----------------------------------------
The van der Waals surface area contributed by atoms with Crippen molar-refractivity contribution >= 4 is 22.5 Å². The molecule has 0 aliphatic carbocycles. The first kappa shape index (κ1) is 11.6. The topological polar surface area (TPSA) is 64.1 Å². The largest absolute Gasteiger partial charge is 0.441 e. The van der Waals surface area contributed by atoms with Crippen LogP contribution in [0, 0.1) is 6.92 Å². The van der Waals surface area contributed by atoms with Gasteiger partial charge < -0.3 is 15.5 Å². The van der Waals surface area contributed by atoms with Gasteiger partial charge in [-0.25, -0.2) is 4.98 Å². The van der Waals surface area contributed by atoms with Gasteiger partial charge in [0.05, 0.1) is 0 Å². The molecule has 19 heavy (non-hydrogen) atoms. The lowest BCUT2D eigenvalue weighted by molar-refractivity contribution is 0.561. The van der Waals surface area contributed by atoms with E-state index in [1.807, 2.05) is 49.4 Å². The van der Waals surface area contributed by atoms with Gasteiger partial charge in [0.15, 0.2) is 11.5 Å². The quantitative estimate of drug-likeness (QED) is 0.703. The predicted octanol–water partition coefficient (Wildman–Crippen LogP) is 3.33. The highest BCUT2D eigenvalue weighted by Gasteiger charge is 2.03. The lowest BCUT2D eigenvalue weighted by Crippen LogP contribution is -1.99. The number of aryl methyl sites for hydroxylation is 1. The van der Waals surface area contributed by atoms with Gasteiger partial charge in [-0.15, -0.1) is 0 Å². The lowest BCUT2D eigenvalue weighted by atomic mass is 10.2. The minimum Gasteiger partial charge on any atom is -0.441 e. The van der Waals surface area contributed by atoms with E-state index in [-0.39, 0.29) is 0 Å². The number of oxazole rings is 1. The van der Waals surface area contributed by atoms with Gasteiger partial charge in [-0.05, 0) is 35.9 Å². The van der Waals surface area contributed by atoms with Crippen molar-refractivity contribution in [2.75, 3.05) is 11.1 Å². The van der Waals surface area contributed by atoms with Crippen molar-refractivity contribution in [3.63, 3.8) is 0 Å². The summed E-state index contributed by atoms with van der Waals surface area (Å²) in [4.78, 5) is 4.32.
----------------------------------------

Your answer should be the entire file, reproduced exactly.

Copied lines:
The van der Waals surface area contributed by atoms with Crippen molar-refractivity contribution >= 4 is 22.5 Å². The molecule has 0 aliphatic carbocycles. The first kappa shape index (κ1) is 11.6. The topological polar surface area (TPSA) is 64.1 Å². The largest absolute Gasteiger partial charge is 0.441 e. The van der Waals surface area contributed by atoms with Crippen LogP contribution in [0, 0.1) is 6.92 Å². The van der Waals surface area contributed by atoms with Gasteiger partial charge < -0.3 is 15.5 Å². The van der Waals surface area contributed by atoms with Gasteiger partial charge in [-0.25, -0.2) is 4.98 Å². The van der Waals surface area contributed by atoms with Gasteiger partial charge in [0.05, 0.1) is 0 Å². The molecule has 19 heavy (non-hydrogen) atoms. The lowest BCUT2D eigenvalue weighted by molar-refractivity contribution is 0.561. The van der Waals surface area contributed by atoms with E-state index in [1.807, 2.05) is 49.4 Å². The van der Waals surface area contributed by atoms with Gasteiger partial charge in [0.15, 0.2) is 11.5 Å². The quantitative estimate of drug-likeness (QED) is 0.703. The predicted octanol–water partition coefficient (Wildman–Crippen LogP) is 3.33. The highest BCUT2D eigenvalue weighted by Gasteiger charge is 2.03. The lowest BCUT2D eigenvalue weighted by Crippen LogP contribution is -1.99. The number of aryl methyl sites for hydroxylation is 1. The van der Waals surface area contributed by atoms with Gasteiger partial charge in [-0.15, -0.1) is 0 Å². The lowest BCUT2D eigenvalue weighted by atomic mass is 10.2. The minimum Gasteiger partial charge on any atom is -0.441 e. The van der Waals surface area contributed by atoms with E-state index in [-0.39, 0.29) is 0 Å². The number of oxazole rings is 1. The van der Waals surface area contributed by atoms with Gasteiger partial charge in [-0.05, 0) is 35.9 Å². The van der Waals surface area contributed by atoms with Crippen molar-refractivity contribution in [2.75, 3.05) is 11.1 Å². The van der Waals surface area contributed by atoms with Crippen molar-refractivity contribution in [3.63, 3.8) is 0 Å². The summed E-state index contributed by atoms with van der Waals surface area (Å²) in [4.78, 5) is 4.32.